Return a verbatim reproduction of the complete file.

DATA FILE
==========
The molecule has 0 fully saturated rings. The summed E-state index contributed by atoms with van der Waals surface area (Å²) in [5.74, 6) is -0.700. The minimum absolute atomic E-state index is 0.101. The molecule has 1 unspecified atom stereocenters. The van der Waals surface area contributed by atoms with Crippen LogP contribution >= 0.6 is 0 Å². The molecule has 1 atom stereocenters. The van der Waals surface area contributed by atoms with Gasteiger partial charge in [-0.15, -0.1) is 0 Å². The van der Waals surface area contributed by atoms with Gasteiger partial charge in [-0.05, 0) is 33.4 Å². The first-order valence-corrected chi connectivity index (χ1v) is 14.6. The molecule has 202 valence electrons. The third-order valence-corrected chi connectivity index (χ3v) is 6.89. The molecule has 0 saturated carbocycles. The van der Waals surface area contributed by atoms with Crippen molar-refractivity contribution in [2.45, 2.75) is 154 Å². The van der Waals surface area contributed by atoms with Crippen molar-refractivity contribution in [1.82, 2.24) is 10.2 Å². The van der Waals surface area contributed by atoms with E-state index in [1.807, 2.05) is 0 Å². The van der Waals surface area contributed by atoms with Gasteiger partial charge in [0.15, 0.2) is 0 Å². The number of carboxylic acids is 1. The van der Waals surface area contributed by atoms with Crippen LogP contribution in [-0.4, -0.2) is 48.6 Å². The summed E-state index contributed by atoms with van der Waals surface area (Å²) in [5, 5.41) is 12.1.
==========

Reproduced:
The molecule has 0 fully saturated rings. The summed E-state index contributed by atoms with van der Waals surface area (Å²) in [5.74, 6) is -0.700. The minimum absolute atomic E-state index is 0.101. The molecule has 1 unspecified atom stereocenters. The van der Waals surface area contributed by atoms with Crippen LogP contribution >= 0.6 is 0 Å². The molecule has 1 atom stereocenters. The van der Waals surface area contributed by atoms with Gasteiger partial charge in [-0.15, -0.1) is 0 Å². The van der Waals surface area contributed by atoms with Gasteiger partial charge in [-0.05, 0) is 33.4 Å². The first-order valence-corrected chi connectivity index (χ1v) is 14.6. The molecule has 202 valence electrons. The third-order valence-corrected chi connectivity index (χ3v) is 6.89. The molecule has 0 saturated carbocycles. The van der Waals surface area contributed by atoms with Crippen molar-refractivity contribution in [2.45, 2.75) is 154 Å². The van der Waals surface area contributed by atoms with Crippen molar-refractivity contribution in [1.82, 2.24) is 10.2 Å². The van der Waals surface area contributed by atoms with E-state index in [1.807, 2.05) is 0 Å². The van der Waals surface area contributed by atoms with Gasteiger partial charge in [0.15, 0.2) is 0 Å². The number of carboxylic acids is 1. The van der Waals surface area contributed by atoms with Crippen LogP contribution in [-0.4, -0.2) is 48.6 Å². The summed E-state index contributed by atoms with van der Waals surface area (Å²) in [5, 5.41) is 12.1.